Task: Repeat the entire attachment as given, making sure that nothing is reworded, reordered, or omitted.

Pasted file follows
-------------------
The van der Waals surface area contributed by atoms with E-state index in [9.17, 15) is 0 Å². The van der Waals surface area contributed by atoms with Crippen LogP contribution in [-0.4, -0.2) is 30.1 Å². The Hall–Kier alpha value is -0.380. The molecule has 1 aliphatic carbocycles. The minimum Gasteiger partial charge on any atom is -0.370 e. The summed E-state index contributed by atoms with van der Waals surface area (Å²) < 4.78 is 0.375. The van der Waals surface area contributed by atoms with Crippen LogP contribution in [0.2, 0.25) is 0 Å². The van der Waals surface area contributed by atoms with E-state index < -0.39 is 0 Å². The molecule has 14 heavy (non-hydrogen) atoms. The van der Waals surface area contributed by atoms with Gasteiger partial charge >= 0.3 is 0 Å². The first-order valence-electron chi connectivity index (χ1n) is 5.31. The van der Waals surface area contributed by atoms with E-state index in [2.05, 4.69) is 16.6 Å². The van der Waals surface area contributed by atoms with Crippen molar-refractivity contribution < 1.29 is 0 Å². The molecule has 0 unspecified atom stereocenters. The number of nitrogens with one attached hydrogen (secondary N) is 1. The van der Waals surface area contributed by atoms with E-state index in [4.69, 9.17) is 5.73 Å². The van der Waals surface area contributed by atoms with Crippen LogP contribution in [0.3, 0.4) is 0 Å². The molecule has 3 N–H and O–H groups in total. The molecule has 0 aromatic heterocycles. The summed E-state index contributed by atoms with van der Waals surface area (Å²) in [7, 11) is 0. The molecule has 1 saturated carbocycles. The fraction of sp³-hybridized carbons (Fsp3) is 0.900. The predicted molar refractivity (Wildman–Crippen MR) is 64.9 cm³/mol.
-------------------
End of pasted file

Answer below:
The van der Waals surface area contributed by atoms with E-state index in [9.17, 15) is 0 Å². The van der Waals surface area contributed by atoms with Crippen LogP contribution in [-0.4, -0.2) is 30.1 Å². The Hall–Kier alpha value is -0.380. The molecule has 1 aliphatic carbocycles. The minimum Gasteiger partial charge on any atom is -0.370 e. The summed E-state index contributed by atoms with van der Waals surface area (Å²) < 4.78 is 0.375. The van der Waals surface area contributed by atoms with Crippen LogP contribution in [0.2, 0.25) is 0 Å². The van der Waals surface area contributed by atoms with E-state index < -0.39 is 0 Å². The molecule has 14 heavy (non-hydrogen) atoms. The van der Waals surface area contributed by atoms with Gasteiger partial charge >= 0.3 is 0 Å². The first-order valence-electron chi connectivity index (χ1n) is 5.31. The van der Waals surface area contributed by atoms with E-state index in [2.05, 4.69) is 16.6 Å². The van der Waals surface area contributed by atoms with Crippen molar-refractivity contribution < 1.29 is 0 Å². The molecule has 0 unspecified atom stereocenters. The number of nitrogens with one attached hydrogen (secondary N) is 1. The van der Waals surface area contributed by atoms with E-state index in [4.69, 9.17) is 5.73 Å². The van der Waals surface area contributed by atoms with Crippen LogP contribution in [0.3, 0.4) is 0 Å². The molecule has 3 N–H and O–H groups in total. The molecule has 0 aromatic heterocycles. The summed E-state index contributed by atoms with van der Waals surface area (Å²) in [7, 11) is 0. The molecule has 1 saturated carbocycles. The fraction of sp³-hybridized carbons (Fsp3) is 0.900. The predicted molar refractivity (Wildman–Crippen MR) is 64.9 cm³/mol.